Cost-Cutting Contractor Allowed Russian Programmers to Infect Pentagon Computers
A defense contractor working for the Department of Defense handed off part of a communications system upgrade to another company that hired Russian programmers to do the work—and who infected the system with viruses.
The fiasco began in 2008 with Computer Sciences Corporation, which had a $613 million contract with the Defense Information Systems Agency (DISA). The deal involved writing software for sensitive U.S. military communications systems that should have been handled only by U.S. workers with the necessary security clearances. Instead, Computer Sciences Corporation farmed out some of the work to subcontractor Netcracker Technology Corporation, a Massachusetts-based firm that hired programmers in Russia to write code for the project.
Another contractor, John C. Kingsley, who had done work for the U.S. Army, discovered the offshoring and informed Pentagon officials in 2011 what was happening. Kingsley warned the Russian-made software made it possible for the Pentagon’s communications systems to be infected with viruses. He said Netcracker used the Russians because they worked for a third of the cost of U.S. programmers.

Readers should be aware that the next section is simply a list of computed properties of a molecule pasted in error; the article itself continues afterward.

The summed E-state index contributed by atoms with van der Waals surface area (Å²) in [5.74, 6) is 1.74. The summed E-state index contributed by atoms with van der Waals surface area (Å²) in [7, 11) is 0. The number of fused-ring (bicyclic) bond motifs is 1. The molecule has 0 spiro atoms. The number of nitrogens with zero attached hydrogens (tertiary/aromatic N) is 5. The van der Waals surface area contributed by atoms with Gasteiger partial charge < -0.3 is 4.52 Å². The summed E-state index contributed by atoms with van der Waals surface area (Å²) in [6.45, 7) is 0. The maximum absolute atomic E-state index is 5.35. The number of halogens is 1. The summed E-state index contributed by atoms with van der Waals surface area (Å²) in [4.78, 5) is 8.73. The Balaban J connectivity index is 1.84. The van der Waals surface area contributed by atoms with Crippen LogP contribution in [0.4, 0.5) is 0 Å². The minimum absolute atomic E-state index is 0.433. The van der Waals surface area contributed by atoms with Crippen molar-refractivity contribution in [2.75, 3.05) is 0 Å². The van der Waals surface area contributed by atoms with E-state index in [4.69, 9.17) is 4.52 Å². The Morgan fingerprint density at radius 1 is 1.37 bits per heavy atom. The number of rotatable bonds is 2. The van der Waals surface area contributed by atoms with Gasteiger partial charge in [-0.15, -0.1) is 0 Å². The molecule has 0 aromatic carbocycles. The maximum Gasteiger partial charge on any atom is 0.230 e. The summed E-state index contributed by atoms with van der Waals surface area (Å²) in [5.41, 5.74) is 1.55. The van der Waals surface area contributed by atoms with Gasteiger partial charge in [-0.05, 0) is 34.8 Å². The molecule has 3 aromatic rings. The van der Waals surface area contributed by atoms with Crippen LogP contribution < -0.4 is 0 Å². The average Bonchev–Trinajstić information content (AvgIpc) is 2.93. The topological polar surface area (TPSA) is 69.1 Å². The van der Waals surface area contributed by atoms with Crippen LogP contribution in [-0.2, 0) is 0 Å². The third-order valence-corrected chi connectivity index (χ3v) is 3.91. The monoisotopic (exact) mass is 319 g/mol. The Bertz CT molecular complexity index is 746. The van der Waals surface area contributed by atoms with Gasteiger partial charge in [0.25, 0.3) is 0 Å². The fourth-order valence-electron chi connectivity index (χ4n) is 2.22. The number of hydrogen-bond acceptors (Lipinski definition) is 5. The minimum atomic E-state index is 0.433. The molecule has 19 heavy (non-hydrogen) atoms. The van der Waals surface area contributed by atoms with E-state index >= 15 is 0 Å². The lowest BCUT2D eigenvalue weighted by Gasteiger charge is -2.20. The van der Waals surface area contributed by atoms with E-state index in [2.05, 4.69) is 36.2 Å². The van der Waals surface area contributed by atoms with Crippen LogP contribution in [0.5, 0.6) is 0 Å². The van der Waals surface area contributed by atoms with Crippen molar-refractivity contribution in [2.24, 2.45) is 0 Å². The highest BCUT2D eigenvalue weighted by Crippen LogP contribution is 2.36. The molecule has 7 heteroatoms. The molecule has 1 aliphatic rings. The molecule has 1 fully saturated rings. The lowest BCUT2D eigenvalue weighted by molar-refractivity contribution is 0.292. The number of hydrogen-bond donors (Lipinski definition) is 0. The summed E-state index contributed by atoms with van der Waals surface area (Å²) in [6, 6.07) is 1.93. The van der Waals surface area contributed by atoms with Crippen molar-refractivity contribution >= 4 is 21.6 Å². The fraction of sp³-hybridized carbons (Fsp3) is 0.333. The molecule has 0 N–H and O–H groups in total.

“On at least one occasion, numerous viruses were loaded onto the DISA network as a result of code written by the Russian programmers and installed on servers in the DISA secure system,” Kingsley said in his complaint, which was obtained by the Center for Public Integrity.
Federal prosecutors eventually investigated the accusations and sued both Netcracker and Computer Sciences Corporation. The two contractors denied Kingsley’s accusations while settling the case by agreeing to pay a combined $12.75 million in civil penalties. Under the False Claims Act, Kingsley will receive $2.3 million of the settlement. In addition, the Justice Department still may pursue criminal charges against the companies.
To Learn More:
In Security Breach, Russian Programmers Wrote Code for U.S. Military Communications Systems (by Patrick Malone, Center for Public Integrity)
Now We Have Russians Programming for the Pentagon. What Could Possibly Go Wrong? (by John Linder, The Blaze)
Russian Hackers Accused of Damaging Water System in Illinois (by Noel Brinkerhoff, AllGov)
Computer Spies Hack into Pentagon’s Costliest Weapons Program (by Noel Brinkerhoff, AllGov)
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